12 Jun 2020 An Unforgettable First Day

Trinity Stallins and Felix Li with audio equipment in the Green Building.

I’m Felix Li and I’m a Freshman majoring in 6-3 (Computer Science) and minoring in CMS (Comparative Media Studies)!

With animal print blindfolds on and hands gripped onto a piece of rope, we were guided by our professor Ari Epstein across the MIT campus. We were left with two senses: sound and touch. The tension of the rope and the voices of our professor and undergraduate teaching fellows (utfs) were the only things guiding us across campus. I felt the tug of the rope, unfamiliar handrails, unseen stares of strangers, but more important than what I felt was what I heard.

Ari said to pay attention to every single sound we hear: listen to how the atmosphere of the room changes, how the inside and outside sound different. We were asked to pay attention to the little things. I opened my ears to the sounds that I forget about; the whispers that get clouded by music blaring in my headphones or the constant chatter in my mind. So I listened and slowly the fear of being blindly led like a herd of sheep across campus faded away.

We were thrown from a world so dominated by sight into one ruled by sound. We began noticing the directionality of voices: we could sense if people were walking away or towards us by paying attention to the sound of their footsteps and conversations. We could tell the kind of space that we were in by listening to how people’s voices bounced off the walls—the subtle audial differences between being in a small and big room. At first, it was fairly easy to know where on campus I was but after going through multiple staircases and turns I had no clue where I was. It was fascinating being able to tell if there was a wall nearby or if I was in a hallway vs a room without knowing specifically where on campus I was.

We also split off into pairs and walked around campus with a recorder, headphones, and a mic—no blindfolds this time. Our assignment was to listen to how things sounded through a microphone and with headphones. My friend, Trinity Stallins, and I were fascinated by the most ordinary sounds like a door opening or the crumpling of a chip bag. We talked to people we knew in the hallways and tried to find places that would have interesting sound. Our mic picked up conversations from down the hallway and there was never a moment of silence. There were always footsteps, small conversations, or the hum of electronics.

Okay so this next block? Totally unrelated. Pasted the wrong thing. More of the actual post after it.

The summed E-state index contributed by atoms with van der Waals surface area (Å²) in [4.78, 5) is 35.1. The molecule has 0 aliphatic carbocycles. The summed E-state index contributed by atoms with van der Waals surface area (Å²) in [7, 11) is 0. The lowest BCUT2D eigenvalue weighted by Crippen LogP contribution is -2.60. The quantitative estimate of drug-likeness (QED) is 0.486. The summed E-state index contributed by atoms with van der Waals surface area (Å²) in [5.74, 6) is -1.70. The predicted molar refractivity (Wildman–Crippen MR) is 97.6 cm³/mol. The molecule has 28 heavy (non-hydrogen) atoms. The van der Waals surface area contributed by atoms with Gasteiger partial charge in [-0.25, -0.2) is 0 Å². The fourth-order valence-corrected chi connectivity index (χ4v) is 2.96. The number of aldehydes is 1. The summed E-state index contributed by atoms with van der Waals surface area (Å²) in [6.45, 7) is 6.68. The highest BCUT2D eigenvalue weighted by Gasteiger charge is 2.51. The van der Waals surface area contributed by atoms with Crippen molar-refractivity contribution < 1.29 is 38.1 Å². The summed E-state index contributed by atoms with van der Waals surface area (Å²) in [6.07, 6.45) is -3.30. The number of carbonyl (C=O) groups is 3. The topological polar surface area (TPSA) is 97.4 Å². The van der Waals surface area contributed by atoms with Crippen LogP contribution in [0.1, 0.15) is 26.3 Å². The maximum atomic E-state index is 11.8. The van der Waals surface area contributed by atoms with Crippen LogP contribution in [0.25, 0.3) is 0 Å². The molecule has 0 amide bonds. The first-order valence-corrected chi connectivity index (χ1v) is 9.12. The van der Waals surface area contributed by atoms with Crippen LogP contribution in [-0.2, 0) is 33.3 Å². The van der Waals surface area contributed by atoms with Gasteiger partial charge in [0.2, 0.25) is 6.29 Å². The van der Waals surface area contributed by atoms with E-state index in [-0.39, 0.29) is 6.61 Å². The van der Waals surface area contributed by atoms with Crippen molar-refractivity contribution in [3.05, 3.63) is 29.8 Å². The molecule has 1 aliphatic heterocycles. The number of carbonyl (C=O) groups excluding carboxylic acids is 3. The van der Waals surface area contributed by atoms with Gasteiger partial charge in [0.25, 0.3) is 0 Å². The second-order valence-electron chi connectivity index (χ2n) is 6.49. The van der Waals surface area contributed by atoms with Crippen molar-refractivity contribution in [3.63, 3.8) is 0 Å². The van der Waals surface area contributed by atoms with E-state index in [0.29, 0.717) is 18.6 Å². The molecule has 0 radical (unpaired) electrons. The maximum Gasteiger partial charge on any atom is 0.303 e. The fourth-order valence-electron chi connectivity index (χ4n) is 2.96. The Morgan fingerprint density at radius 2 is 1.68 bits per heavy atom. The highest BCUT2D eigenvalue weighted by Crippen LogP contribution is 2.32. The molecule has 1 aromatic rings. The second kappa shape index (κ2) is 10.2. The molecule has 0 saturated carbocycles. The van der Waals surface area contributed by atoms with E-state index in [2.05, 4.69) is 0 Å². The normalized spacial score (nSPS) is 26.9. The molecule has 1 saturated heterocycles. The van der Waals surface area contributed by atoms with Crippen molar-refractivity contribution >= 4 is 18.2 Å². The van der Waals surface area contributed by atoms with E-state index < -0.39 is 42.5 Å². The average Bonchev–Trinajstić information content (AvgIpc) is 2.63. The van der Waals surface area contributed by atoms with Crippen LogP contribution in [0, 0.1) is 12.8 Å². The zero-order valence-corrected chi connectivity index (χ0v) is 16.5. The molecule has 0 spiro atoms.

That was the first day of Terrascope Radio at MIT. We were taught to really listen. It felt like the first time that I’ve been taught how to “use” one of my senses.

I take for granted the privilege of being able to turn off one of my senses and focus my attention on another. The dimensionality and story-telling capabilities of sound oftentimes go unnoticed. Simple things like being able to tell which one of your family members is walking down the stairs based on the rhythm of their gait demonstrate the power that sound carries and the stories that can be told through sound. The kinds of stories that emerge from purely audio hold their own uniqueness and I will never forget this after taking Terrascope Radio.

Trinity Stallins with audio equipment in front of a line of blindfolded classmates in the Terrascope room.